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WDC2023-007 NMLC Release (16)

Seal Rescued in Marshfield Released Back Into The Wild

For Immediate Release, May 31, 2023 PLYMOUTH, MA - A young male grey seal that...

Norway ups whale kill numbers and removes whale welfare protections

The whaling season in Norway has begun on the back of disturbing announcements from the...
Image taken from an unmanned hexacopter at >100ft during a research collaboration between NOAA/SWFSC, SR3 and the Coastal Ocean Research Institute. Research authorized by NMFS permit #19091.

Southern Resident orca petition to list them under Oregon Endangered Species Act advanced

The Oregon Fish and Wildlife Commission voted today to advance a petition seeking to protect...
Hysazu Photography

WDC and Conservation Partners Continue to Seek Oregon Endangered Species Protection for Southern Resident Orcas

On Friday, April 21st, the Oregon Fish and Wildlife Commission will determine whether the petition...

Elusive whale seen alive for the first time

A photo of an unidentified beaked whale species.

Using DNA evidence, scientists have been able to officially confirm the first live sightings of the Sato’s beaked whale.

Up to now the only Sato’s whales seen have been the few that have washed up dead and some unconfirmed reports from whale hunters. As a result, we know very little about their lives, habits, where they hang out, or their population size.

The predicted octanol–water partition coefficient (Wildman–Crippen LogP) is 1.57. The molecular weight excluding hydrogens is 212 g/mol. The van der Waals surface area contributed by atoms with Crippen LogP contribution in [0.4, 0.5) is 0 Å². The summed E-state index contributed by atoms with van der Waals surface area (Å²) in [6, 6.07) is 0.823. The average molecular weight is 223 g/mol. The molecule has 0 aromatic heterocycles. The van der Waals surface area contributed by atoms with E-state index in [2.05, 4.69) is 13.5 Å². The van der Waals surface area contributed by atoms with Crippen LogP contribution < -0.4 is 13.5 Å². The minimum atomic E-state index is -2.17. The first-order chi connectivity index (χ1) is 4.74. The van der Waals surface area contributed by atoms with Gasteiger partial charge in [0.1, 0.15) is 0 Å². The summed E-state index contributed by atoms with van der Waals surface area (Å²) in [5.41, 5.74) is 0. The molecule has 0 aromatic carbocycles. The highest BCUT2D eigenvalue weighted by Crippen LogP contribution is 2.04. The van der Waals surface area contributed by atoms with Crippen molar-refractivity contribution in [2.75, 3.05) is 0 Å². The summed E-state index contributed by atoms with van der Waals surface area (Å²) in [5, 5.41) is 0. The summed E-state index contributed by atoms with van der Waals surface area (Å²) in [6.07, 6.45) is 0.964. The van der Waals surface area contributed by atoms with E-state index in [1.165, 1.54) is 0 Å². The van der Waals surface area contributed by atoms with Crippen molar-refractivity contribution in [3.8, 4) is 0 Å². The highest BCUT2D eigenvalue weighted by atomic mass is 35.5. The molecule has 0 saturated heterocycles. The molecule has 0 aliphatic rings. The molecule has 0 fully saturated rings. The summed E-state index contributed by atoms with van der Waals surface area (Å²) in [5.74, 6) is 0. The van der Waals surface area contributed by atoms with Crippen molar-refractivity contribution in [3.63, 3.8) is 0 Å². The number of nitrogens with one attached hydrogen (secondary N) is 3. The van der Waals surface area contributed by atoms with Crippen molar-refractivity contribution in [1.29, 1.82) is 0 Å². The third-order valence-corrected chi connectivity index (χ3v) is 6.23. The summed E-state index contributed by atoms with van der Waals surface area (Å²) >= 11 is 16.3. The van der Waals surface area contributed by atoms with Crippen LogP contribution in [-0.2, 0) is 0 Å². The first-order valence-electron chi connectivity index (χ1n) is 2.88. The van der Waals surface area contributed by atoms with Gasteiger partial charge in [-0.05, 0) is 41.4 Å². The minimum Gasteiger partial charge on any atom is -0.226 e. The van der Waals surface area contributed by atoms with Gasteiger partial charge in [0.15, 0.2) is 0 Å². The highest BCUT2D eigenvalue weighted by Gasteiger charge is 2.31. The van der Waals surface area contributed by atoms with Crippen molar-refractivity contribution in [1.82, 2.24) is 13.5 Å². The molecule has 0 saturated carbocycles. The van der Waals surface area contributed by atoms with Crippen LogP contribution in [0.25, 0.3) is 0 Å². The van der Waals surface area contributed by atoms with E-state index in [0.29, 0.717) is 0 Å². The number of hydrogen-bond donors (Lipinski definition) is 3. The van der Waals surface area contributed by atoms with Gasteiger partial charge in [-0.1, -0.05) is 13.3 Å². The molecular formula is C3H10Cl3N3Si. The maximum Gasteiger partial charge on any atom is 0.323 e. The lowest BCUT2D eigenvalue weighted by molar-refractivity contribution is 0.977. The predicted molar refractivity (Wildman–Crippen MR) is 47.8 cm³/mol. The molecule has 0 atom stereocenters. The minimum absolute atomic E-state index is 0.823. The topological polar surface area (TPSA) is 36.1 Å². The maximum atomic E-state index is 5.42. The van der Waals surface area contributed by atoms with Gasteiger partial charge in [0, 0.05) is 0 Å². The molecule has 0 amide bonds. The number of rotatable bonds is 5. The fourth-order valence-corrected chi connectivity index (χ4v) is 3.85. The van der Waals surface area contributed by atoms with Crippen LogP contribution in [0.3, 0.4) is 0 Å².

But, during the summer of 2021, researchers studying orcas in the waters between Hokkaido, Japan, and Russia’s Kuril Islands spotted 14 Sato’s whales swimming there.

At just under seven meters long, the Sato’s beaked whale  has distinctive white scars that could also tell us about their preferred habitat. According to WDC’s research fellow, Erich Hoyt, who co-authored the paper announcing the 2021 sightings these round bite marks are from cookie-cutter sharks. ‘To-date, Sato’s beaked whales have only been found around Japan and eastern Russia’, he says. ‘But cookie-cutter sharks typically frequent warmer waters, so the scars suggest the whales might be venturing to—and getting bitten in—tropical locations’.

You can help protect whales and dolphins, such as the elusive Sato's whales, with a donation today.


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